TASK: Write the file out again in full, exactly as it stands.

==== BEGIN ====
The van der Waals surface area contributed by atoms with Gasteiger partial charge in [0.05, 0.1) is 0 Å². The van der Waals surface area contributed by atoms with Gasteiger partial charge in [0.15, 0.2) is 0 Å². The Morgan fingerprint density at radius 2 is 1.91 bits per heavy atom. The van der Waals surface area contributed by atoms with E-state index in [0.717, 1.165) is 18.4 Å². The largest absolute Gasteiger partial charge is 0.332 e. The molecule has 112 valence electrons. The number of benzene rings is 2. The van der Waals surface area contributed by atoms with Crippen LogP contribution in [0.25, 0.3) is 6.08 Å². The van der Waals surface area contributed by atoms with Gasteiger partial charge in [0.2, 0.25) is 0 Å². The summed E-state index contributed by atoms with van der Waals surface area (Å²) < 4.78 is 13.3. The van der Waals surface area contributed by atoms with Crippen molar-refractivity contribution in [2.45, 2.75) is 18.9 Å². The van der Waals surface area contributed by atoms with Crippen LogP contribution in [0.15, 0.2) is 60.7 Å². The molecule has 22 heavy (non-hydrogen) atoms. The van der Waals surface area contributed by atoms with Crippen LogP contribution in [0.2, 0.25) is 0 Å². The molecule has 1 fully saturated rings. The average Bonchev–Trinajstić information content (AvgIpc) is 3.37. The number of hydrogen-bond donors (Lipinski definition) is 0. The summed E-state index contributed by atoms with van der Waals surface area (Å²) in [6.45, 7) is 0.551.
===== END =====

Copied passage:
The van der Waals surface area contributed by atoms with Gasteiger partial charge in [0.05, 0.1) is 0 Å². The van der Waals surface area contributed by atoms with Gasteiger partial charge in [0.15, 0.2) is 0 Å². The Morgan fingerprint density at radius 2 is 1.91 bits per heavy atom. The van der Waals surface area contributed by atoms with E-state index in [0.717, 1.165) is 18.4 Å². The largest absolute Gasteiger partial charge is 0.332 e. The molecule has 112 valence electrons. The number of benzene rings is 2. The van der Waals surface area contributed by atoms with Crippen LogP contribution in [0.25, 0.3) is 6.08 Å². The van der Waals surface area contributed by atoms with Gasteiger partial charge in [0.2, 0.25) is 0 Å². The summed E-state index contributed by atoms with van der Waals surface area (Å²) < 4.78 is 13.3. The van der Waals surface area contributed by atoms with Crippen molar-refractivity contribution in [2.45, 2.75) is 18.9 Å². The van der Waals surface area contributed by atoms with Crippen LogP contribution in [0.15, 0.2) is 60.7 Å². The molecule has 22 heavy (non-hydrogen) atoms. The van der Waals surface area contributed by atoms with Crippen LogP contribution in [0.2, 0.25) is 0 Å². The molecule has 1 fully saturated rings. The average Bonchev–Trinajstić information content (AvgIpc) is 3.37. The number of hydrogen-bond donors (Lipinski definition) is 0. The summed E-state index contributed by atoms with van der Waals surface area (Å²) in [6.45, 7) is 0.551.